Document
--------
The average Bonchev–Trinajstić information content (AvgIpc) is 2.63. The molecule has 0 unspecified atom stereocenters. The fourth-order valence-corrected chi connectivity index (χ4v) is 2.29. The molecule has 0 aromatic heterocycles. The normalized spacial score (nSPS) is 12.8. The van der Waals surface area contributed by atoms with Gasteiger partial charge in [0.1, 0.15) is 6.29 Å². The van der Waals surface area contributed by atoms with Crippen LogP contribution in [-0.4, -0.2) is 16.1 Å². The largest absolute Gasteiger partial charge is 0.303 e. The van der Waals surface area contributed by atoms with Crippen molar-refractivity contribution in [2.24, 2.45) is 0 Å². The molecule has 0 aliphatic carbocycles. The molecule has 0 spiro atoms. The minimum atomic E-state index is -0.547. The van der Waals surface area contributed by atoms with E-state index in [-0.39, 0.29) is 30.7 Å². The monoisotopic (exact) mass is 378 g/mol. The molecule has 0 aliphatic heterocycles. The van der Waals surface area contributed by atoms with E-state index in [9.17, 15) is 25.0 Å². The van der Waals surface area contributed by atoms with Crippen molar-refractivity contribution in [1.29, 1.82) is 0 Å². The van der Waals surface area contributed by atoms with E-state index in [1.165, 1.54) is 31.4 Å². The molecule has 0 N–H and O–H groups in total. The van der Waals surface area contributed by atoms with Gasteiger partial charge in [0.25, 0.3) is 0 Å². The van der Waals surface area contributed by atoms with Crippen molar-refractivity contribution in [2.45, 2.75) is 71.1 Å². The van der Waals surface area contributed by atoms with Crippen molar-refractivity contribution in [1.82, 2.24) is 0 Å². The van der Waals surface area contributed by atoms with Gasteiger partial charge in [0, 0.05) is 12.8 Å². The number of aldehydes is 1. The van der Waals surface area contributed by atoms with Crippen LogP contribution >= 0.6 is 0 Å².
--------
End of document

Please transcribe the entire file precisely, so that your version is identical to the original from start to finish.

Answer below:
The average Bonchev–Trinajstić information content (AvgIpc) is 2.63. The molecule has 0 unspecified atom stereocenters. The fourth-order valence-corrected chi connectivity index (χ4v) is 2.29. The molecule has 0 aromatic heterocycles. The normalized spacial score (nSPS) is 12.8. The van der Waals surface area contributed by atoms with Gasteiger partial charge in [0.1, 0.15) is 6.29 Å². The van der Waals surface area contributed by atoms with Crippen LogP contribution in [-0.4, -0.2) is 16.1 Å². The largest absolute Gasteiger partial charge is 0.303 e. The van der Waals surface area contributed by atoms with Crippen molar-refractivity contribution in [2.24, 2.45) is 0 Å². The molecule has 0 aliphatic carbocycles. The molecule has 0 spiro atoms. The minimum atomic E-state index is -0.547. The van der Waals surface area contributed by atoms with E-state index in [-0.39, 0.29) is 30.7 Å². The monoisotopic (exact) mass is 378 g/mol. The molecule has 0 aliphatic heterocycles. The van der Waals surface area contributed by atoms with E-state index in [9.17, 15) is 25.0 Å². The van der Waals surface area contributed by atoms with Crippen molar-refractivity contribution in [1.29, 1.82) is 0 Å². The van der Waals surface area contributed by atoms with E-state index in [1.165, 1.54) is 31.4 Å². The molecule has 0 N–H and O–H groups in total. The van der Waals surface area contributed by atoms with Gasteiger partial charge in [0.25, 0.3) is 0 Å². The van der Waals surface area contributed by atoms with Crippen molar-refractivity contribution in [2.45, 2.75) is 71.1 Å². The van der Waals surface area contributed by atoms with Crippen molar-refractivity contribution in [1.82, 2.24) is 0 Å². The van der Waals surface area contributed by atoms with Gasteiger partial charge in [0, 0.05) is 12.8 Å². The number of aldehydes is 1. The van der Waals surface area contributed by atoms with Crippen LogP contribution >= 0.6 is 0 Å².